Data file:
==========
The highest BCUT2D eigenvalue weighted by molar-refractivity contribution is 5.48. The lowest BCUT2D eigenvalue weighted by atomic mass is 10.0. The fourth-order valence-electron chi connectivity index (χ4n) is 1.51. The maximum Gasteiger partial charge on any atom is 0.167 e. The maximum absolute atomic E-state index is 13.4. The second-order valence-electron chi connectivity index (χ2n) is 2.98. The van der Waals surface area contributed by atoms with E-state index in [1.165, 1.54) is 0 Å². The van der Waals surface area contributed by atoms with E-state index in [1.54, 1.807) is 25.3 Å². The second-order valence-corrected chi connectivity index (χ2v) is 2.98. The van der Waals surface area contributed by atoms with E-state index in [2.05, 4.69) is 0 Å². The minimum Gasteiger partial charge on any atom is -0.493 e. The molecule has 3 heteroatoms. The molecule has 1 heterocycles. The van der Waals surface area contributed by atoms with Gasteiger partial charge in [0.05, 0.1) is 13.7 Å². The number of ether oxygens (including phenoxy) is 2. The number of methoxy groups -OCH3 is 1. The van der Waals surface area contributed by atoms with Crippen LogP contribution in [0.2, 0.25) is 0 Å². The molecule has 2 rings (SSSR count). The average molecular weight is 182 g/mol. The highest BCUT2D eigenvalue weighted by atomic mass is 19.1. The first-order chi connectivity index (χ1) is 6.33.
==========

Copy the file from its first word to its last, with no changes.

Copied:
The highest BCUT2D eigenvalue weighted by molar-refractivity contribution is 5.48. The lowest BCUT2D eigenvalue weighted by atomic mass is 10.0. The fourth-order valence-electron chi connectivity index (χ4n) is 1.51. The maximum Gasteiger partial charge on any atom is 0.167 e. The maximum absolute atomic E-state index is 13.4. The second-order valence-electron chi connectivity index (χ2n) is 2.98. The van der Waals surface area contributed by atoms with E-state index in [1.165, 1.54) is 0 Å². The van der Waals surface area contributed by atoms with E-state index in [1.54, 1.807) is 25.3 Å². The second-order valence-corrected chi connectivity index (χ2v) is 2.98. The van der Waals surface area contributed by atoms with E-state index in [2.05, 4.69) is 0 Å². The minimum Gasteiger partial charge on any atom is -0.493 e. The molecule has 3 heteroatoms. The molecule has 1 heterocycles. The van der Waals surface area contributed by atoms with Gasteiger partial charge in [0.05, 0.1) is 13.7 Å². The number of ether oxygens (including phenoxy) is 2. The number of methoxy groups -OCH3 is 1. The van der Waals surface area contributed by atoms with Crippen LogP contribution in [0.2, 0.25) is 0 Å². The molecule has 2 rings (SSSR count). The average molecular weight is 182 g/mol. The highest BCUT2D eigenvalue weighted by atomic mass is 19.1. The first-order chi connectivity index (χ1) is 6.33.